But the short-term earnings numbers aren’t what’s most importance right now. Nvidia has roughly 90% share in the market for AI-accelator chips. That’s put a big target on the company’s back. No one expects Nvidia is maintain that 90% share–which is okay since the market is growing so fast. Last month, analysts at Bank of America said the market could reach anywhere between $250 billion and $500 billion over the next three to five years. That was a big jump from their earlier estimate of less than $250 billion. The question is How fast all the efforts to compete with Nvidia will eat into that market share.

Producer price index continues bond market freak out

10-year Treasury yields hit new high for 2024

Yields on the 10-year Treasury rose to the highest since November, climbing to 4.42%. That an increase in the 10-year yield of 25 basis points in the last month. The bond market looks to have given up its hope for three interest rate cuts in 2024 now to be looking now to just two moves by the Federal Reserve in 2024. Wednesday’s release of CPI inflation numbers for March will confirm or reverse that conviction

CPI inflation bad news increases pressure on earnings to keep rally going

Saturday Night Quarterback (on a Sunday) says, For the week ahead expect…

This week I expect the market to put its obsession with the Federal Reserve, inflation, and interest rates on hold, and switch to watching earnings reports for the first quarter of 2024. The first batch of earnings–the Big Banks JPMorgan Chase (JPM), Citigroup (C), and Wells Fargo (WFC)–hits the wires on Friday, April 12–with Netflix (NFLX) to begin tech/momentum earnings reports on Tuesday, April 18. I think it would be an overstatement to say that the quarter’s earnings reports are make or break for this rally–the economic news is just too strong and interest rate cuts loom out there somewhere even if no one can say just when. But this quarter will provide an important data point in the “Stocks have climbed too far, too fast” vs. “This rally can run higher on a strong economy” debate. And the first set of high-profile earnings looks likely to throw some cold water on the most fevered market optimists.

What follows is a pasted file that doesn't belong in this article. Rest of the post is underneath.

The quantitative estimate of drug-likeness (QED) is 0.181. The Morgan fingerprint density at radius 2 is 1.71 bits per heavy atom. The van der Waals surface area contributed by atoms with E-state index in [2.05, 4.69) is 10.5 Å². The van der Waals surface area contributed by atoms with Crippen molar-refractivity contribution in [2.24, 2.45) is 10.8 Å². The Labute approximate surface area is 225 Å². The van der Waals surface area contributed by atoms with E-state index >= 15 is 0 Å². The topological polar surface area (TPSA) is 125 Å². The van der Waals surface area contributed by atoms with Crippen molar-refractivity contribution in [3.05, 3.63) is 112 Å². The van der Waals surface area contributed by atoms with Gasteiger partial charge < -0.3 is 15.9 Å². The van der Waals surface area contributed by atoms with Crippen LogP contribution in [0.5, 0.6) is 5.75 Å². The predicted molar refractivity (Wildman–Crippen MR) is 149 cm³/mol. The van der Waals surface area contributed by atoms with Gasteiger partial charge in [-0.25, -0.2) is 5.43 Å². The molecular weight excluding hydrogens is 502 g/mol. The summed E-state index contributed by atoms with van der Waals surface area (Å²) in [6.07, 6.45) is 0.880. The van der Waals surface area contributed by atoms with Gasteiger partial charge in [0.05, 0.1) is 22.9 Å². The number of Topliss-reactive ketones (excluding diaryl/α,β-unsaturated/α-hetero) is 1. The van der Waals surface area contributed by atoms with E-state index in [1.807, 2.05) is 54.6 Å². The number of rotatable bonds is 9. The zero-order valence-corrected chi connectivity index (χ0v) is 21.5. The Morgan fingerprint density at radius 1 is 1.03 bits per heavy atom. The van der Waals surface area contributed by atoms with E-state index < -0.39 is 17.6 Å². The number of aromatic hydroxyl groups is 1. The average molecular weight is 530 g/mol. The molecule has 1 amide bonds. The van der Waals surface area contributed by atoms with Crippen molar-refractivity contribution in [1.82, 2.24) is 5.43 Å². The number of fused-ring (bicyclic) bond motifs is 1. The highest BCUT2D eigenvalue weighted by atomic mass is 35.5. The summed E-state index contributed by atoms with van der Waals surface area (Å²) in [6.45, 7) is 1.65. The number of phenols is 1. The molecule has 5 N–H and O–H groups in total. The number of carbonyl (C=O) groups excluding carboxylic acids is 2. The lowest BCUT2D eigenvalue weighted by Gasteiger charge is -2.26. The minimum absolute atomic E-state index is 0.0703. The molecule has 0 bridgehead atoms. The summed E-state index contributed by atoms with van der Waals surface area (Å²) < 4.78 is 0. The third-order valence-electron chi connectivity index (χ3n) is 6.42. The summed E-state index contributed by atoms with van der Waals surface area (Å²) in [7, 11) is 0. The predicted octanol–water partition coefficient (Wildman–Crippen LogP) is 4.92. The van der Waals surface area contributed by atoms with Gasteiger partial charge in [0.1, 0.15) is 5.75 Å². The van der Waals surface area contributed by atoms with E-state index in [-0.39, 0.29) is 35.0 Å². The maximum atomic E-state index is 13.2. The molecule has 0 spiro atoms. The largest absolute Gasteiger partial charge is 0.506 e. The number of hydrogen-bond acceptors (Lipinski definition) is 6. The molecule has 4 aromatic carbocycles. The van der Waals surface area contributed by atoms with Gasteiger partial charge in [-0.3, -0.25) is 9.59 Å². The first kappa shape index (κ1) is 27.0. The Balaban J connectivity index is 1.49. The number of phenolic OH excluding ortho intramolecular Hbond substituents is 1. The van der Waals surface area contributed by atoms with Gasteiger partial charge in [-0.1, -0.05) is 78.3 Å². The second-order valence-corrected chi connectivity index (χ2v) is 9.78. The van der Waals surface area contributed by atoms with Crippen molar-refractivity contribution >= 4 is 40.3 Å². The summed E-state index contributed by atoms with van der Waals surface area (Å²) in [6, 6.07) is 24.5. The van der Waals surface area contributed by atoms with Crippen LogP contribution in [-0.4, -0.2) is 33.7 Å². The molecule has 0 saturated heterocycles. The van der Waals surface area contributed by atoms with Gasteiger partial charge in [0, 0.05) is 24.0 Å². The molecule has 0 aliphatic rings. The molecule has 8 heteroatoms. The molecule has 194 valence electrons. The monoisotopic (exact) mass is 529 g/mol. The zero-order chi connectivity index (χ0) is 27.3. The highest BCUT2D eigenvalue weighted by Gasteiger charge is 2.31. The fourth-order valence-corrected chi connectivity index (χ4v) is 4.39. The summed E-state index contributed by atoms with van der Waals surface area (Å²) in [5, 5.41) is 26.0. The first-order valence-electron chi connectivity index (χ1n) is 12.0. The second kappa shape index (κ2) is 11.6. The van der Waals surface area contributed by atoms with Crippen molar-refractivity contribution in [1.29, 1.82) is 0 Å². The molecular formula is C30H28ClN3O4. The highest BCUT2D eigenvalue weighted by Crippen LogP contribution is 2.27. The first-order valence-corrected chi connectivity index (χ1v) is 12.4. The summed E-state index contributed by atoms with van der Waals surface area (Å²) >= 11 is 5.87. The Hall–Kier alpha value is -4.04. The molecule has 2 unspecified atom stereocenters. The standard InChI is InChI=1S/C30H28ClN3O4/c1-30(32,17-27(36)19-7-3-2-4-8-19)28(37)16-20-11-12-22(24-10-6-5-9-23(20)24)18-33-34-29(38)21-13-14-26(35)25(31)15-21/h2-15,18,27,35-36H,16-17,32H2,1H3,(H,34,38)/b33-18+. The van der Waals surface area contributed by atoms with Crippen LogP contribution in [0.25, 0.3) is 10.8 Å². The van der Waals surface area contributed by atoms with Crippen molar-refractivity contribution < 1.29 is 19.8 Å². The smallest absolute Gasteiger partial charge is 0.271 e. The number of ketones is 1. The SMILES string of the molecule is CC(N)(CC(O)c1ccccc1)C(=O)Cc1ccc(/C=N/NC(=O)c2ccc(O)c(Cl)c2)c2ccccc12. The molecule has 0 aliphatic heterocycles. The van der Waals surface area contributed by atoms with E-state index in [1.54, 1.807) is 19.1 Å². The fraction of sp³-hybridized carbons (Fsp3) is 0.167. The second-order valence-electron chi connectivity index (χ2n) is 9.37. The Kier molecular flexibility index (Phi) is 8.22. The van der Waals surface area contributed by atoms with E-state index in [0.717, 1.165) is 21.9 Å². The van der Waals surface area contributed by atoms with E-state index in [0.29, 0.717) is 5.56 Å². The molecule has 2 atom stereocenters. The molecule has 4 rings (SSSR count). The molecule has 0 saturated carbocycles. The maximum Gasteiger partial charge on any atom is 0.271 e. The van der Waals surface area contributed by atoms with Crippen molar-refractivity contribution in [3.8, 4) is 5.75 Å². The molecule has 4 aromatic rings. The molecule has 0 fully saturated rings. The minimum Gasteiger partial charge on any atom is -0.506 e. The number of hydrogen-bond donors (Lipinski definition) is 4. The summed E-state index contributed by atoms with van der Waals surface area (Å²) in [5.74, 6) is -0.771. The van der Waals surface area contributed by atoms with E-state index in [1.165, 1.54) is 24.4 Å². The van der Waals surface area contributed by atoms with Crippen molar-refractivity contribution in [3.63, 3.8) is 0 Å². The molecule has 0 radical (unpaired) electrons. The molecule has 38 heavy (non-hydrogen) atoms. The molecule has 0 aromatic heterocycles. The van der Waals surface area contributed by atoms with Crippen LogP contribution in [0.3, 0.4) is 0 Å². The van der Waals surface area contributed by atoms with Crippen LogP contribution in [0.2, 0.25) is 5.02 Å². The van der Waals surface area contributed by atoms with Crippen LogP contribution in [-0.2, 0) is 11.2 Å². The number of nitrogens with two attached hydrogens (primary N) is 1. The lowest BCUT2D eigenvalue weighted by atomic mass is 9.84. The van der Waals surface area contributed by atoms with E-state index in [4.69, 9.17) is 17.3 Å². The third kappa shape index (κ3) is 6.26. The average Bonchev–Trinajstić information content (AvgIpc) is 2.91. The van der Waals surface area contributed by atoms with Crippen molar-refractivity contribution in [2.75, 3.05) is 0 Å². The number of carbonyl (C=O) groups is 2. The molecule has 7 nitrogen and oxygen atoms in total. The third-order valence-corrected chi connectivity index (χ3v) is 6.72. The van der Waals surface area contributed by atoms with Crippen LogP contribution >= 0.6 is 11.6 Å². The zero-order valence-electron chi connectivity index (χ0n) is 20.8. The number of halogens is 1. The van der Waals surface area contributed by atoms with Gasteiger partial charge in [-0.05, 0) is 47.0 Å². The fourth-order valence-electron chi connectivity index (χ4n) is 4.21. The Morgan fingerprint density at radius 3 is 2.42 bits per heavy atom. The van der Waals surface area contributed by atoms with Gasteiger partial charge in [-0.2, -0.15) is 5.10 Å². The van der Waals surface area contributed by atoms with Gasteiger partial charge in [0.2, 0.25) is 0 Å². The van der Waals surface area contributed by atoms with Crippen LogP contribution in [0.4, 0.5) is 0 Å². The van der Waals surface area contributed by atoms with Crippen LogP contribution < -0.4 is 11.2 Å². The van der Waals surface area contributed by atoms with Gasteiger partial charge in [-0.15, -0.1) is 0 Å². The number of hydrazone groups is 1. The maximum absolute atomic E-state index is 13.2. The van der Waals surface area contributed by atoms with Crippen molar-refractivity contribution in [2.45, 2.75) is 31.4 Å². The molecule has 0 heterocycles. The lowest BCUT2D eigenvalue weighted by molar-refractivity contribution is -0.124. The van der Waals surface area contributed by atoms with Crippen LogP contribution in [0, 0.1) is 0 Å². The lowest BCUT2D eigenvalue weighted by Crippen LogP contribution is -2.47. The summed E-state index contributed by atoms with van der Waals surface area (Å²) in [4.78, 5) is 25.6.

Stronger than expected March jobs report nudges odds against June rate cut slightly

Stronger than expected March jobs report nudges odds against June rate cut slightly

The U.S. economy added 303,000 jobs last month. That was far more than than the 192,000 expected by economists.The unemployment rate dipped to 3.8%.

For today at least the stock market sees the report as “The glass is half full.” Yes, a stronger than expected labor market raises the odds that the Federal Reserve won’t begin its interest rate cuts at its June 12 meeting. But the strength in the economy is good for stocks. And if not June, then the Fed will cut in July, the thinking goes today.

About those inflation worries yesterday? Today’s ISM services report says “Never mind.”

About those inflation worries yesterday? Today’s ISM services report says “Never mind.”

The Institute for Supply Management’s composite index of services fell 1.2 points to 51.4 a four-year low. The drop in the report released today, April 3, was the second month in a row. The services report came a day after the manufacturing sector report showed costs rising in the sector. Which, of course, led some investors and traders to worry that the Federal Reserve might put off the start of interest rate cuts beyond its June 12 meeting. The yield on the 10-year Treasury, which hit a new intraday high for 2024 at 4.37% yesterday, closed at 4.35% today. That’s still 17 basis points higher in a month. The relative calm today was also a result of remarks from Jerome Powell and other Fed officials that boiled down to “We told you the road to 2% inflation would be bumpy, but we haven’t seen anything in the recent data to change the direction of our policy or the timing of cuts.” A June cut, in other words, remains very much on the table.

Tesla shocks Wall Street with size of quarterly sales drop

Tesla shocks Wall Street with size of quarterly sales drop

Today, Tesla (TSLA) reported that it delivered just 386,810 vehicles in the first three months of the year. That was the biggest difference between actual sales and Wall Street sales estimates in data going back seven years, according to Bloomberg. Most analysts expected Tesla to sell more vehicles than a year ago. Instead, deliveries ended up dropping 8.5% year-over-year. And it was the first drop in year-over-year sales since the first year of the Covid-19 pandemic.